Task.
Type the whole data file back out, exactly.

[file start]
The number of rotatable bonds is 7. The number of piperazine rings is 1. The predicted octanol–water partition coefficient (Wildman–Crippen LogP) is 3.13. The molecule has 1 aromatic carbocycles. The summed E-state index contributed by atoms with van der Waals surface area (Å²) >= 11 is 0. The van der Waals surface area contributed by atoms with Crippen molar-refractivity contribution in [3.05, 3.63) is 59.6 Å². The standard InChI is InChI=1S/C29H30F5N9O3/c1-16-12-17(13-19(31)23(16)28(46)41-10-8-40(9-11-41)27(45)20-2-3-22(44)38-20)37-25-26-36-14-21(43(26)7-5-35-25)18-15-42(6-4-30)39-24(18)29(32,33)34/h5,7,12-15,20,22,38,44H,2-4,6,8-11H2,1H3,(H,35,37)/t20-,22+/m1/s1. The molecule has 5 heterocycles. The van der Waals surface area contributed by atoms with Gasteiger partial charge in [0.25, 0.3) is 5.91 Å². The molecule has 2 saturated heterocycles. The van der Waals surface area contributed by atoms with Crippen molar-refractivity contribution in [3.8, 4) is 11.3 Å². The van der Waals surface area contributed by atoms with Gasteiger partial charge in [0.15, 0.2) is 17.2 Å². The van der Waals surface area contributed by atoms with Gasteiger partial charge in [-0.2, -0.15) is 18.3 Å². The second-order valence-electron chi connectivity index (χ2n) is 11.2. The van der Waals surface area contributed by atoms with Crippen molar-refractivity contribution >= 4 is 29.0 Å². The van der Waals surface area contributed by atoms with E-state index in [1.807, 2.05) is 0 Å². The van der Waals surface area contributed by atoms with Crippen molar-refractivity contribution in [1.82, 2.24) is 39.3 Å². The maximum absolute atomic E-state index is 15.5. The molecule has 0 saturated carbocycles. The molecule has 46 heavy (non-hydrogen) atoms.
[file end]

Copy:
The number of rotatable bonds is 7. The number of piperazine rings is 1. The predicted octanol–water partition coefficient (Wildman–Crippen LogP) is 3.13. The molecule has 1 aromatic carbocycles. The summed E-state index contributed by atoms with van der Waals surface area (Å²) >= 11 is 0. The van der Waals surface area contributed by atoms with Crippen molar-refractivity contribution in [3.05, 3.63) is 59.6 Å². The standard InChI is InChI=1S/C29H30F5N9O3/c1-16-12-17(13-19(31)23(16)28(46)41-10-8-40(9-11-41)27(45)20-2-3-22(44)38-20)37-25-26-36-14-21(43(26)7-5-35-25)18-15-42(6-4-30)39-24(18)29(32,33)34/h5,7,12-15,20,22,38,44H,2-4,6,8-11H2,1H3,(H,35,37)/t20-,22+/m1/s1. The molecule has 5 heterocycles. The van der Waals surface area contributed by atoms with Gasteiger partial charge in [0.25, 0.3) is 5.91 Å². The molecule has 2 saturated heterocycles. The van der Waals surface area contributed by atoms with Crippen molar-refractivity contribution in [3.8, 4) is 11.3 Å². The van der Waals surface area contributed by atoms with Gasteiger partial charge in [0.15, 0.2) is 17.2 Å². The van der Waals surface area contributed by atoms with Gasteiger partial charge in [-0.2, -0.15) is 18.3 Å². The second-order valence-electron chi connectivity index (χ2n) is 11.2. The van der Waals surface area contributed by atoms with Crippen molar-refractivity contribution >= 4 is 29.0 Å². The van der Waals surface area contributed by atoms with E-state index in [1.807, 2.05) is 0 Å². The van der Waals surface area contributed by atoms with Crippen molar-refractivity contribution in [1.82, 2.24) is 39.3 Å². The maximum absolute atomic E-state index is 15.5. The molecule has 0 saturated carbocycles. The molecule has 46 heavy (non-hydrogen) atoms.